Rabbi Reuven Mintz, who heads the Newport Beach organization, said Mermelstein had dedicated his life to serving as a witness and promised the Chabad Center would build on that commitment.

Majdanek Concentration Camp children's shoes on display at the Chabad Center for Jewish Life in Newport Beach.

Children’s shoes salvaged from the Majdanek concentration camp and made into works of art by Holocaust survivor Mel Mermelstein are on display at the Chabad Center for Jewish Life in Newport Beach.

(Kevin Chang / personal photographer)

“He equipped himself with these tools of darkness, used to murder millions of people, and he transformed these tools of darkness into instruments of light,” Mintz said Friday. “We will redouble our efforts now that Mel has passed away and passed on his torch to us, his family and the community.”

Josh Anderson, a high school English teacher at Huntington Beach High School, has joined the Auschwitz Studies Foundation board of trustees after taking sophomores to study the Holocaust on numerous field trips to the Mermelstein lumber yard and seeing the impact it had first hand.

“They really don’t understand if they just see it in a book or a video,” he said. “When they can see the barbed wire, the Stars of David and the showerheads, it becomes super real.”

Anderson recounted how when Mermelstein was a teenager in Auschwitz, his father told him and his brother that they should separate, to increase the chances that one of them would make it out alive and tell the story of the Holocaust so the world will never forget.

Bullet casings recovered from Auschwitz were displayed Friday at the Chabad Center for Jewish Life in Newport Beach.

Bullet casings recovered from the Auschwitz grounds were displayed in the Mermelstein exhibit Friday at the Chabad Center for Jewish Life in Newport Beach.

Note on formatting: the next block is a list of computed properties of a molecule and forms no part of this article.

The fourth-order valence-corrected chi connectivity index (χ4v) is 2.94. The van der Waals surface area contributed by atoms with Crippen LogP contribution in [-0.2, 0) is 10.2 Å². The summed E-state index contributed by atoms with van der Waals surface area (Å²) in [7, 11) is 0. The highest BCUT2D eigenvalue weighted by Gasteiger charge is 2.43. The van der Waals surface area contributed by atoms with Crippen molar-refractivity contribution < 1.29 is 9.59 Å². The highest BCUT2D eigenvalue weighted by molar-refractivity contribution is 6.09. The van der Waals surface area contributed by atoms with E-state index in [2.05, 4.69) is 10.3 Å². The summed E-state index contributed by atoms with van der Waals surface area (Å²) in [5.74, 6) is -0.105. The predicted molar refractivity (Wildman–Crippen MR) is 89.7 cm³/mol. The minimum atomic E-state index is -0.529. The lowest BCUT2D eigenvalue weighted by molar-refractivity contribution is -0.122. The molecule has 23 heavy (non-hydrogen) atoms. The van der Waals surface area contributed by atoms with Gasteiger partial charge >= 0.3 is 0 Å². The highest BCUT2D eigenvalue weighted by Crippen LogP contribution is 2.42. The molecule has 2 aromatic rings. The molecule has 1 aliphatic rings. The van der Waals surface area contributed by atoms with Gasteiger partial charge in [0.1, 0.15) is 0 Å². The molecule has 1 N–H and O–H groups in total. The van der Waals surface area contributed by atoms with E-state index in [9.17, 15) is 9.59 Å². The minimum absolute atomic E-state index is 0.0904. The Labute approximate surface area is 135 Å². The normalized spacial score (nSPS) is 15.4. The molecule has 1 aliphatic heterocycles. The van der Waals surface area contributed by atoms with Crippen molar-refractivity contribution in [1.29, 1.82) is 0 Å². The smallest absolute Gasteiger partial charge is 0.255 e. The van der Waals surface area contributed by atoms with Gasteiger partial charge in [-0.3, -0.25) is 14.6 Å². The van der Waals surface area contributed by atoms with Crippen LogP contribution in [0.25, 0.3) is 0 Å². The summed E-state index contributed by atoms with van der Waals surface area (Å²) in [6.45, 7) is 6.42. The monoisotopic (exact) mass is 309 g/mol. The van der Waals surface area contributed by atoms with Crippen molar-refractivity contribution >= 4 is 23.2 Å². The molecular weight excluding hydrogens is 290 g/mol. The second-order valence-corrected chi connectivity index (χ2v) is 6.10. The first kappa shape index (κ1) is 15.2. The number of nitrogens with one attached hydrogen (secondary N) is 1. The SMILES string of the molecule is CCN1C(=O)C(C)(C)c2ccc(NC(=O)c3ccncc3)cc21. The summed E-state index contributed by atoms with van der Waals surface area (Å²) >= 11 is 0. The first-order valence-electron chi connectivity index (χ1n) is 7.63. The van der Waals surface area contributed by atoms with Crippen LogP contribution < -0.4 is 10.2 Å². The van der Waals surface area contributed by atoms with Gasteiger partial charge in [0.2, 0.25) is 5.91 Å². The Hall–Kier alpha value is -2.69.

(Kevin Chang / personal photographer)

“He did that and he lived to be 95,” Anderson said. “Now it’s Edie’s job, and my job, and the job of the board and all the teachers in Orange County to tell her story.”

Edie Mermelstein, who lives and practices law in Huntington Beach, is currently working on a documentary about her own family’s history called “Live to Tell.” Still busy fielding requests for comment on her father’s passing from The New York Times, The Washington Post and NBC’s “Today” show, she has yet to have time to fully mourn her loss.

Instead, the self-proclaimed “keeper” of the artifact collection, she carries on her father’s mission.

“He was very dedicated and he was just a peacemaker,” she said. “He believed that bringing Auschwitz to the United States would help bring peace and understanding among people. I know his legacy will live on.

Mel Mermelstein, seen in 2015, displayed Holocaust artifacts for decades at a museum in his Huntington Beach lumberyard.

Mel Mermelstein, seen in 2015, displayed Holocaust artifacts for decades at a museum in his Huntington Beach lumberyard. He died Jan. 28 at his Long Beach home at the age of 95.

(Brad Alexander)